Osteoporosis International

, Volume 18, Issue 5, pp 641–647 | Cite as

MRI-measured bone marrow adipose tissue is inversely related to DXA-measured bone mineral in Caucasian women

  • W. Shen
  • J. Chen
  • M. Punyanitya
  • S. Shapses
  • S. Heshka
  • S. B. Heymsfield
Original Article



Recent studies suggest that bone marrow adipose tissue (BMAT) might play a role in the pathogenesis of osteoporosis. Previous research using regional magnetic resonance spectroscopy methods to measure BMAT has reported inconsistent findings on the relationship between BMAT and dual-energy absorptiometry (DXA)-measured bone mineral density (BMD).


In the present study, total body and pelvic BMAT were evaluated in 56 healthy women (age 18–88 yrs, mean ± SD, 47.4 ± 17.6 yrs; BMI, 24.3 ± 4.2 kg/m2) with T1-weighted whole-body magnetic resonance imaging (MRI). BMD was measured using the whole-body DXA mode (GE Lunar DPX, software version 4.7).


A strong negative correlation was observed between pelvic BMAT and BMD (total-body BMD, R = −0.743, P < 0.001; pelvic BMD, R = −0.646, P < 0.001), and between total-body BMAT and BMD (total-body BMD, R = −0.443, P < 0.001; pelvic BMD, R = −0.308, P < 0.001). The inverse association between pelvic BMAT and BMD remained strong after adjusting for age, weight, total body fat, and menopausal status (partial correlation: total-body BMD, R = −0.553, P < 0.001; pelvic BMD, R = −0.513, P < 0.001). BMAT was also highly correlated with age (pelvic BMAT, R = 0.715, P < 0.001; total-body BMAT, R = 0.519, P < 0.001).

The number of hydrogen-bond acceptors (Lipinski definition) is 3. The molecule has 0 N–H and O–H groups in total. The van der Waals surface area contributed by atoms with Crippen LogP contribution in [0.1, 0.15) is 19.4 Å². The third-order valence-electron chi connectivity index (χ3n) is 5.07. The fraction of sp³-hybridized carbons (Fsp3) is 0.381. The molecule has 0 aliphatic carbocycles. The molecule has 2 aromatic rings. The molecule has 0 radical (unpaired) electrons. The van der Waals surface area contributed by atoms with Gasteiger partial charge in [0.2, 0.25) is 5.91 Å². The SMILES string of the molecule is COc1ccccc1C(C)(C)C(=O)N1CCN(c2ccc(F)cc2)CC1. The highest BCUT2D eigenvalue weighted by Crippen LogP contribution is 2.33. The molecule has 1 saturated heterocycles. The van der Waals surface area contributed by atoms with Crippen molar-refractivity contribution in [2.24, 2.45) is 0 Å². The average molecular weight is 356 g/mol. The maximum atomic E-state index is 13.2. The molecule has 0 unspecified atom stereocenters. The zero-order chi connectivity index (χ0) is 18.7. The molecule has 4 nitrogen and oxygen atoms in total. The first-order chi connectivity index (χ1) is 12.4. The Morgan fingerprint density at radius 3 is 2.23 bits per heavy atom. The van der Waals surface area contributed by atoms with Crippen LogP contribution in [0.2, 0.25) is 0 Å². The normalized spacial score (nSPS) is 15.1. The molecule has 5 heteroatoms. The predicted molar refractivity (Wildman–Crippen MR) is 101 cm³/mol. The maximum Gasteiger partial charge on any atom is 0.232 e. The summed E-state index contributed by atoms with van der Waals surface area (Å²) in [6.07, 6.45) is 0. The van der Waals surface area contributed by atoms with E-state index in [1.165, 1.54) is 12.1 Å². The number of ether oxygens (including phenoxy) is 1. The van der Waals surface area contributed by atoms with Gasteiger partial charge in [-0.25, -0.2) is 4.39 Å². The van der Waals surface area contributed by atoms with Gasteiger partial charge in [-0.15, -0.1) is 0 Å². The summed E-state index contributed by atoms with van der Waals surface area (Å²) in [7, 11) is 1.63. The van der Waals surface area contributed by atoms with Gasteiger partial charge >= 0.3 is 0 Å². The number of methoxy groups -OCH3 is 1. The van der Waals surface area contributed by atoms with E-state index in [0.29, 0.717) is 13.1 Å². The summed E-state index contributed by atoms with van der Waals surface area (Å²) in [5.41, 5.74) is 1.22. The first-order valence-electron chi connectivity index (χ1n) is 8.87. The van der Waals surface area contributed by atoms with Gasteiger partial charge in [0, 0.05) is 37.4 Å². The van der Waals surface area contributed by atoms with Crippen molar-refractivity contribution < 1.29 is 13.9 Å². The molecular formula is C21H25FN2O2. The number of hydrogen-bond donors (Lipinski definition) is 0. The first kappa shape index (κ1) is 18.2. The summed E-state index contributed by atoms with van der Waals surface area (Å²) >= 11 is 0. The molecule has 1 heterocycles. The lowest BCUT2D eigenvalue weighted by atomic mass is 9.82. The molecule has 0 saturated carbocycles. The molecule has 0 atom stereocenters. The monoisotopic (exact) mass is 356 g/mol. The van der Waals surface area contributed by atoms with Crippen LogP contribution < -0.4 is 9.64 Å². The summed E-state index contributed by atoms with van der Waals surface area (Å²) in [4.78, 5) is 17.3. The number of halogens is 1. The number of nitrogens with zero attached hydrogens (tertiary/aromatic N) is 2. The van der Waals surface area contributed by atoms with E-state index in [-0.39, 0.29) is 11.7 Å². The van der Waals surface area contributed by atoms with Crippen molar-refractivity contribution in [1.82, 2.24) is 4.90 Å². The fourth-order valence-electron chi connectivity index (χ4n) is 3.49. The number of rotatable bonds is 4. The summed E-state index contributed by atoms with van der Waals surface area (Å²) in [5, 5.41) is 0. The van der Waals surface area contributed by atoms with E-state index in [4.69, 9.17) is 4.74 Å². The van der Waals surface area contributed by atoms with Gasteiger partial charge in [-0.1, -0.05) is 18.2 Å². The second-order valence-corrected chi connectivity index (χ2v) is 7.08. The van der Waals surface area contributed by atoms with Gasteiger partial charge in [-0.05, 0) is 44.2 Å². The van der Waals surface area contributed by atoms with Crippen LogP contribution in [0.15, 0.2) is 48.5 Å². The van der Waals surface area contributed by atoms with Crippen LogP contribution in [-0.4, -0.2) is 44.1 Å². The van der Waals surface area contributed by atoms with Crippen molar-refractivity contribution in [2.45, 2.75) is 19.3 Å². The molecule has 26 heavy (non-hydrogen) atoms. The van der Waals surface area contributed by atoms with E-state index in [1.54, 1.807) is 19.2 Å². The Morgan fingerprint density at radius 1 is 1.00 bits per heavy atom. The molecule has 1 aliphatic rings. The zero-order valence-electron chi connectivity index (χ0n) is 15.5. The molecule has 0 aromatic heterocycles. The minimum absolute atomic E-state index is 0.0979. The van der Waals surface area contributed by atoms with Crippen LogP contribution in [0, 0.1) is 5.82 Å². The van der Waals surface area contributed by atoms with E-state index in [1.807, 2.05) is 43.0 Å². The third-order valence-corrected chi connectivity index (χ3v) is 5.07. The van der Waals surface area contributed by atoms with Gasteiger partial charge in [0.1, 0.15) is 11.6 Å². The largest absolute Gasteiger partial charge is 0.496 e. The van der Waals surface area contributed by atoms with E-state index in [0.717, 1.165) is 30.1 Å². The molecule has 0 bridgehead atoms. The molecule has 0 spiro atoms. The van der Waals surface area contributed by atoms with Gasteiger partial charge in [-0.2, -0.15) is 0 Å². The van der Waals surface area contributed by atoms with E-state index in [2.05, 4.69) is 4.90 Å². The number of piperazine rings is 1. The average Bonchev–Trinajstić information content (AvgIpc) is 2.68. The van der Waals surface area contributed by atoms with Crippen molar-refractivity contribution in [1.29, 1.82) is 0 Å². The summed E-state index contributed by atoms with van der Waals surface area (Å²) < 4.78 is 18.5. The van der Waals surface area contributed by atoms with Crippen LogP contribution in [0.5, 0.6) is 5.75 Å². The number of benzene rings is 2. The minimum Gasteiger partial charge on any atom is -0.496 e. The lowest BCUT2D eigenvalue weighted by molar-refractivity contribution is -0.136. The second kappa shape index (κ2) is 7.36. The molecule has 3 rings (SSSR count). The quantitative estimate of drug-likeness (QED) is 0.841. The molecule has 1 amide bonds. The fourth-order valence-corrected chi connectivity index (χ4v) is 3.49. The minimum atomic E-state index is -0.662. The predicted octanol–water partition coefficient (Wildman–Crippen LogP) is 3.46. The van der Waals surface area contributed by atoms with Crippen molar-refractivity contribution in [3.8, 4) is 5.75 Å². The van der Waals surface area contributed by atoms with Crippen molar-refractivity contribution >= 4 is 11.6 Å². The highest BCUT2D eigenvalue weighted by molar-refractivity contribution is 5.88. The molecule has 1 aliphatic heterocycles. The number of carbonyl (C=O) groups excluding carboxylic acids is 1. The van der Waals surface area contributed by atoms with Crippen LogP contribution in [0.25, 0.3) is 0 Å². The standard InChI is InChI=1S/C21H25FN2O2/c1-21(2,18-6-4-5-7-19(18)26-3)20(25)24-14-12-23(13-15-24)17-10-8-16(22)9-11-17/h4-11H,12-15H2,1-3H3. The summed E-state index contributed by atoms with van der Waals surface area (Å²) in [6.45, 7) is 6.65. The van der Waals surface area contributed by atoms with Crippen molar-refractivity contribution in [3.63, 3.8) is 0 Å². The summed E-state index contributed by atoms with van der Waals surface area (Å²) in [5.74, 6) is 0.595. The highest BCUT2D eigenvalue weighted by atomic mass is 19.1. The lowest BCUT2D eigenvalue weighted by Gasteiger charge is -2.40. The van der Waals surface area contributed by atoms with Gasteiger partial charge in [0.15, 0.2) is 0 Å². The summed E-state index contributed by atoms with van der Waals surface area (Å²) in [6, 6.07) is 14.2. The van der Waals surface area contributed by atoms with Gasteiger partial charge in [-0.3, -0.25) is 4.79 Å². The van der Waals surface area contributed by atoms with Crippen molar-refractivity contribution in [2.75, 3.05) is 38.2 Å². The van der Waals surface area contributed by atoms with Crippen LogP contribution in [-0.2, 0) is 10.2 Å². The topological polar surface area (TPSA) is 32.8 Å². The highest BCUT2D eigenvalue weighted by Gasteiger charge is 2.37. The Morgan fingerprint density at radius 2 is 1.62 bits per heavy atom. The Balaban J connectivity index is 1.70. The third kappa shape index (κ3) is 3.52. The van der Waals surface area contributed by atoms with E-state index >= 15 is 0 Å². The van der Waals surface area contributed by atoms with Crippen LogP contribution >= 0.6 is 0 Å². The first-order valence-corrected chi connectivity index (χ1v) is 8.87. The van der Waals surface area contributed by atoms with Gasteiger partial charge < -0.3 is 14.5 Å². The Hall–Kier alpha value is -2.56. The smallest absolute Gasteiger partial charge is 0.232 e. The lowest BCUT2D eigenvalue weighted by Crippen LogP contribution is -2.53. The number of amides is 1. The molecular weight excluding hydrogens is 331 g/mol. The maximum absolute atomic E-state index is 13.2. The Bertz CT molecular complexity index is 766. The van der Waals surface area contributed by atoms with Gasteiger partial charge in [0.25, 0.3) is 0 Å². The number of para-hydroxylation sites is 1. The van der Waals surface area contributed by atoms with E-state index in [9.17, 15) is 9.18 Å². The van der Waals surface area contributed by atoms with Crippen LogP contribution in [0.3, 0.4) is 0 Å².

MRI-measured BMAT is thus strongly inversely correlated with DXA-measured BMD independent of other predictor variables. These observations, in the context of DXA technical concerns, support the growing evidence linking BMAT with low bone density.


Body composition Bone marrow Bone mineral density Dual-energy absorptiometry Magnetic resonance imaging 


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Copyright information

© International Osteoporosis Foundation and National Osteoporosis Foundation 2006

Authors and Affiliations

  • W. Shen
    • 1
  • J. Chen
    • 1
  • M. Punyanitya
    • 1
  • S. Shapses
    • 2
  • S. Heshka
    • 1
  • S. B. Heymsfield
    • 3
  1. 1.Obesity Research Center, St. Luke’s-Roosevelt Hospital and Institute of Human NutritionColumbia UniversityNew YorkUSA
  2. 2.Nutritional Sciences DepartmentRutgers UniversityNew BrunswickUSA
  3. 3.Merck & Co.RahwayUSA

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